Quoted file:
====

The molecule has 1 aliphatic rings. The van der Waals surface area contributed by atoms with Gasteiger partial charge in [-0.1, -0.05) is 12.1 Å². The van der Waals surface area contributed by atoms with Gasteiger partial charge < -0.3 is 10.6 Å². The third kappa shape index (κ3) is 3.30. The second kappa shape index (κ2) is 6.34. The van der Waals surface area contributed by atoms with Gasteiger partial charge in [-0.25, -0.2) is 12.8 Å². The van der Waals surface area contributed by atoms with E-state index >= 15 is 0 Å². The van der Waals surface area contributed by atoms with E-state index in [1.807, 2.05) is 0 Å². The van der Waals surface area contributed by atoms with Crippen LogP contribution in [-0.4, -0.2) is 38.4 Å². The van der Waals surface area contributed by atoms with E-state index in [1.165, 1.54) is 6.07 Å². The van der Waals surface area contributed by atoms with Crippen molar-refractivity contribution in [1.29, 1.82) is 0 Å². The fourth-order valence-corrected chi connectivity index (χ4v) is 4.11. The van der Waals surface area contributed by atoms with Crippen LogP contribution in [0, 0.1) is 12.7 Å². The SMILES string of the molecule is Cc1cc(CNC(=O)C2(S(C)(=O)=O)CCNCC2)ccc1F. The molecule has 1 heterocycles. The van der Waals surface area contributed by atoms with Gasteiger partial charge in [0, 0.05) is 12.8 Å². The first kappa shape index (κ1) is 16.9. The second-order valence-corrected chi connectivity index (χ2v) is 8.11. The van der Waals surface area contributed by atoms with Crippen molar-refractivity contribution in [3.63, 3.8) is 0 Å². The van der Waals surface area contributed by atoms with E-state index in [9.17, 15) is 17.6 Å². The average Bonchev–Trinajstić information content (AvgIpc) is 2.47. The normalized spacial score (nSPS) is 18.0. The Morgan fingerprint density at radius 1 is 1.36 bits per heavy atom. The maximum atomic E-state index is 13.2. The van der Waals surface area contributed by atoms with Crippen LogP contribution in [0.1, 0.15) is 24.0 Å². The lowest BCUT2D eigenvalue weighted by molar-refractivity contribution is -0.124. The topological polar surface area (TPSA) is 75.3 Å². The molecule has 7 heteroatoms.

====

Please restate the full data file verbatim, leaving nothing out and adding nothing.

The molecule has 1 aliphatic rings. The van der Waals surface area contributed by atoms with Gasteiger partial charge in [-0.1, -0.05) is 12.1 Å². The van der Waals surface area contributed by atoms with Gasteiger partial charge < -0.3 is 10.6 Å². The third kappa shape index (κ3) is 3.30. The second kappa shape index (κ2) is 6.34. The van der Waals surface area contributed by atoms with Gasteiger partial charge in [-0.25, -0.2) is 12.8 Å². The van der Waals surface area contributed by atoms with E-state index >= 15 is 0 Å². The van der Waals surface area contributed by atoms with E-state index in [1.807, 2.05) is 0 Å². The van der Waals surface area contributed by atoms with Crippen LogP contribution in [-0.4, -0.2) is 38.4 Å². The van der Waals surface area contributed by atoms with E-state index in [1.165, 1.54) is 6.07 Å². The van der Waals surface area contributed by atoms with Crippen molar-refractivity contribution in [1.29, 1.82) is 0 Å². The fourth-order valence-corrected chi connectivity index (χ4v) is 4.11. The van der Waals surface area contributed by atoms with Crippen LogP contribution in [0, 0.1) is 12.7 Å². The SMILES string of the molecule is Cc1cc(CNC(=O)C2(S(C)(=O)=O)CCNCC2)ccc1F. The molecule has 1 heterocycles. The van der Waals surface area contributed by atoms with Gasteiger partial charge in [0, 0.05) is 12.8 Å². The first kappa shape index (κ1) is 16.9. The second-order valence-corrected chi connectivity index (χ2v) is 8.11. The van der Waals surface area contributed by atoms with Crippen molar-refractivity contribution in [3.63, 3.8) is 0 Å². The van der Waals surface area contributed by atoms with E-state index in [9.17, 15) is 17.6 Å². The average Bonchev–Trinajstić information content (AvgIpc) is 2.47. The normalized spacial score (nSPS) is 18.0. The Morgan fingerprint density at radius 1 is 1.36 bits per heavy atom. The maximum atomic E-state index is 13.2. The van der Waals surface area contributed by atoms with Crippen LogP contribution in [0.1, 0.15) is 24.0 Å². The lowest BCUT2D eigenvalue weighted by molar-refractivity contribution is -0.124. The topological polar surface area (TPSA) is 75.3 Å². The molecule has 7 heteroatoms.